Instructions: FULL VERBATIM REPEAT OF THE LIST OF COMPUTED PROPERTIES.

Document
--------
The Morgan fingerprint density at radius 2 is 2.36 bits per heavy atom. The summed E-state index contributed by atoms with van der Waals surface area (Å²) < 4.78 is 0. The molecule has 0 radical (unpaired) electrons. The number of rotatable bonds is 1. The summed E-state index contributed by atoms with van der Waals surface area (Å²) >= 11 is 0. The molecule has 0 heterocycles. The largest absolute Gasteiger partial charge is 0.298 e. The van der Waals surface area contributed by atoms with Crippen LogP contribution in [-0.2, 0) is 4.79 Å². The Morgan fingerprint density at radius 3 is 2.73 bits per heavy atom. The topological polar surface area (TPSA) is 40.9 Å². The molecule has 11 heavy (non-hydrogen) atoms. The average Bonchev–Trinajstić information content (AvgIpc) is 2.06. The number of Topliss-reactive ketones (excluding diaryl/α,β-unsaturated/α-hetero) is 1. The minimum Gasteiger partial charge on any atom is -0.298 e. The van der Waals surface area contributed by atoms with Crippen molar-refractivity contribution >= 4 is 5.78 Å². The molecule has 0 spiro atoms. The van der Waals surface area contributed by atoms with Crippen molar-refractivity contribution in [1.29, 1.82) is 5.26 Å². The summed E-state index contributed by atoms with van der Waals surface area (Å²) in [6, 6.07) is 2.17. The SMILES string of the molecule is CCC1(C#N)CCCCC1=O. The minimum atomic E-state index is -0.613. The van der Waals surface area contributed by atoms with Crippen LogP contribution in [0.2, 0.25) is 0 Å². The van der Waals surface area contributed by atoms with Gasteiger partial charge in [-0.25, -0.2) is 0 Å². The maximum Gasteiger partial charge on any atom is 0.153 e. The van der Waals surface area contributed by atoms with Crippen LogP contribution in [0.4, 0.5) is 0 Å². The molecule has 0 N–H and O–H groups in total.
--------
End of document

The Morgan fingerprint density at radius 2 is 2.36 bits per heavy atom. The summed E-state index contributed by atoms with van der Waals surface area (Å²) < 4.78 is 0. The molecule has 0 radical (unpaired) electrons. The number of rotatable bonds is 1. The summed E-state index contributed by atoms with van der Waals surface area (Å²) >= 11 is 0. The molecule has 0 heterocycles. The largest absolute Gasteiger partial charge is 0.298 e. The van der Waals surface area contributed by atoms with Crippen LogP contribution in [-0.2, 0) is 4.79 Å². The Morgan fingerprint density at radius 3 is 2.73 bits per heavy atom. The topological polar surface area (TPSA) is 40.9 Å². The molecule has 11 heavy (non-hydrogen) atoms. The average Bonchev–Trinajstić information content (AvgIpc) is 2.06. The number of Topliss-reactive ketones (excluding diaryl/α,β-unsaturated/α-hetero) is 1. The minimum Gasteiger partial charge on any atom is -0.298 e. The van der Waals surface area contributed by atoms with Crippen molar-refractivity contribution >= 4 is 5.78 Å². The molecule has 0 spiro atoms. The van der Waals surface area contributed by atoms with Crippen molar-refractivity contribution in [1.29, 1.82) is 5.26 Å². The summed E-state index contributed by atoms with van der Waals surface area (Å²) in [6, 6.07) is 2.17. The SMILES string of the molecule is CCC1(C#N)CCCCC1=O. The minimum atomic E-state index is -0.613. The van der Waals surface area contributed by atoms with Crippen LogP contribution in [0.2, 0.25) is 0 Å². The van der Waals surface area contributed by atoms with Gasteiger partial charge in [-0.25, -0.2) is 0 Å². The maximum Gasteiger partial charge on any atom is 0.153 e. The van der Waals surface area contributed by atoms with Crippen LogP contribution in [0.4, 0.5) is 0 Å². The molecule has 0 N–H and O–H groups in total.